Bio: Fernando Gont specializes in the field of communications protocols security, working for private and governmental organizations.
Gont has worked on a number of projects for the UK National Infrastructure Security Coordination Centre (NISCC) and the UK Centre for the Protection of National Infrastructure (CPNI) in the field of communications protocols security. As part of his work for these organizations, he has written a series of documents with recommendations for network engineers and implementers of the TCP/IP protocol suite, and has performed the first thorough security assessment of the IPv6 protocol suite.
Gont is currently working as a security consultant and researcher for SI6 Networks (http://www.si6networks.com). Additionally, he is a member of the Centro de Estudios de Informatica (CEDI) at Universidad Tecnológica Nacional/Facultad Regional Haedo (UTN/FRH) of Argentina, where he works in the field of Internet engineering. As part of his work, he is active in several working groups of the Internet Engineering Task Force (IETF), and has published a number of IETF RFCs (Request For Comments) and Internet-Drafts.
Gont has been a speaker at a number of conferences and technical meetings about information security, operating systems, and Internet engineering, including: CanSecWest 2005, Midnight Sun Vulnerability and Security Workshop/Retreat 2005, FIRST Technical Colloquium 2005, Kernel Conference Australia 2009, DEEPSEC 2009, HACK.LU 09, HACK.LU 2011, DEEPSEC 2011, IETF 83, LACSEC 2012, Hackito Ergo Sum 2012, Hack In Paris 2012, and H2HC 2012.
More information about Fernando Gont is available at his personal web site: <http://www.gont.com.ar>
Network Reconnaissance in IPv6 Networks
One of the traditional ways of doing network reconnaissance in the IPv4 world has been to perform IPv4 address scans of the target network prefixes. That is, given the IPv4 network prefix of a target network, every single IPv4 address in that prefix is probed in the hopes of finding “alive” nodes. This (somewhat) rudimentary approach to network reconnaissance has proved to be very effective in the IPv4 world, thanks to the reduced scale of the problem: since IPv4 networks are composed of a very reduced number of addresses, brute-forcing the entire search space is not only a feasible task, but is also generally a “good enough” approach.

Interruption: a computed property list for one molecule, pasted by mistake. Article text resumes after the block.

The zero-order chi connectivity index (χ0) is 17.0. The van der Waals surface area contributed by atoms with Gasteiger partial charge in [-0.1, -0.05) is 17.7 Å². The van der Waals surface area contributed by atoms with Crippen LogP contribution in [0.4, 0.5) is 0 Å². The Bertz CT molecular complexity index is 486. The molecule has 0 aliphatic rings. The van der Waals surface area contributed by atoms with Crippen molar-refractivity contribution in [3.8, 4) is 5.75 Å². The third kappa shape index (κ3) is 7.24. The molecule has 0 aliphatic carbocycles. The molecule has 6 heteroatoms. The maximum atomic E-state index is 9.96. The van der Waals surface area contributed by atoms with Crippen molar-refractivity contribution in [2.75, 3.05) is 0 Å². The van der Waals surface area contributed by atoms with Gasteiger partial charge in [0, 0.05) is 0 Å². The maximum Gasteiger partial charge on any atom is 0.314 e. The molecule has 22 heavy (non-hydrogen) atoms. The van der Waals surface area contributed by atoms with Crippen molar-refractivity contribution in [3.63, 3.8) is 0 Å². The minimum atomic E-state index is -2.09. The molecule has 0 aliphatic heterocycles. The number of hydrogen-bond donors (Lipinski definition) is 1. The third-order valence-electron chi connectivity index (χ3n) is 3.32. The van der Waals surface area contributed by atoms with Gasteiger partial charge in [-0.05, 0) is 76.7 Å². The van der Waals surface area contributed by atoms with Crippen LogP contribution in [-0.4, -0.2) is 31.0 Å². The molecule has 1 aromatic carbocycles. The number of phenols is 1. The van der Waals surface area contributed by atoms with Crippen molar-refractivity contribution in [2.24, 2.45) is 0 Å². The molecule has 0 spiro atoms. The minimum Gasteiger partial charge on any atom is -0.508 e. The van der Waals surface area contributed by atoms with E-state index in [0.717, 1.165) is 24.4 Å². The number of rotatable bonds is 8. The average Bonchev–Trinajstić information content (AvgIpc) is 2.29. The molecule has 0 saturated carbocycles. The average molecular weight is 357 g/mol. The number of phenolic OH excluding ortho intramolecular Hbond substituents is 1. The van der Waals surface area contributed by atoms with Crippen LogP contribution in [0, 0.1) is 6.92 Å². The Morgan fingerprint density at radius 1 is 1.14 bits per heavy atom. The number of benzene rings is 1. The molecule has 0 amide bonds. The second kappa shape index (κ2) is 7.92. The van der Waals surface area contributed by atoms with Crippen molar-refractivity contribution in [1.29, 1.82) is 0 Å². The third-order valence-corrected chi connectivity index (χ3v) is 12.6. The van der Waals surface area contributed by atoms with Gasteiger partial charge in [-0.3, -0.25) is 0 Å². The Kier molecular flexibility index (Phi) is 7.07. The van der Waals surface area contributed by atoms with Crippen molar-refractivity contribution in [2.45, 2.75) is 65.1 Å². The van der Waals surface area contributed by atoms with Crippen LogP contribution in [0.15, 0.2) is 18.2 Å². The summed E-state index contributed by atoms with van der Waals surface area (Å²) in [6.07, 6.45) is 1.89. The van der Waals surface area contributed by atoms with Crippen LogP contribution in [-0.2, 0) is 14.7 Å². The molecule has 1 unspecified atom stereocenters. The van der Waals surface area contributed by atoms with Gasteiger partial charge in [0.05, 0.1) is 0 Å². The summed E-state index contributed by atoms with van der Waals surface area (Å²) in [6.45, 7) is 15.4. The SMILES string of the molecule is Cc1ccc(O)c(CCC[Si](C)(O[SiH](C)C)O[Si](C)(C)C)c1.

The Internet Protocol version 6 (IPv6), and the emerging IPv6 deployments, somehow change the rules of the “network reconnaissance” game: with the typical 264 addresses per subnetwork, the traditional brute-force approach to address scanning from the IPv4 world becomes unfeasible. This has led to the widespread (and incorrect) assumption that “IPv6 address scanning attacks are unfeasible”.
During the last few years, we have been working on the development of IPv6 network reconnaissance techniques, with two different (but somewhat related) goals in mind: enabling “traditional” penetration testing in the IPv6 world, and dismantling the myth that address scans are not possible in the IPv6 world (hence encouraging the mitigation of these attacks). The aforementioned work has led to the publication of an IETF Internet-Draft entitled “Network Reconnaissance in IPv6 Networks”, that has already been adopted by the OPSEC (operations security) Working Group of the IETF (Internet Engineering Task Force).
Alongside our publication efforts at the IETF, we produced and released the SI6 Networks’ IPv6 toolkit: a portable, free-software IPv6 toolkit for assessing and trouble-shooting IPv6 networks and implementations. The latest release (v1.3.1) of the toolkit ships with a full-fledged IPv6 address-scanning tool (scan6), that implements all the IPv6 address-scanning techniques discussed in our IETF Internet-Draft, and takes IPv6 address scanning to a new level.
New releases of the IPv6 toolkit are planned for the next few months, with a focus on network reconnaissance: essentially, we aim at producing an implementation of every single IPv6 network reconnaissance technique discussed in our IETF Internet-Draft “Network Reconnaissance in IPv6 Networks”.
Following the release of the SI6 Networks’ IPv6 toolkit v1.3.1, we embarked ourselves on related (and still ongoing) project: assessing public IPv6 Internet in the hopes of gaining further insights about IPv6 network reconnaissance. We believe that this project will not only serve as a basis to assess the effectiveness of the techniques that we have developed so far, but that the project will also result in a number of insights that will lead to new features in our IPv6 toolkit.
Fernando Gont will provide an overview of IPv6 network reconnaissance techniques, and wil explain how each of those techniques can be implemented in real networks with the SI6 IPv6 toolkit. Fernando will then describe our (currently) ongoing project of assessing the public IPv6 Internet (from a “network reconnaissance” perspective), and will discuss the insights learned as a result of that project.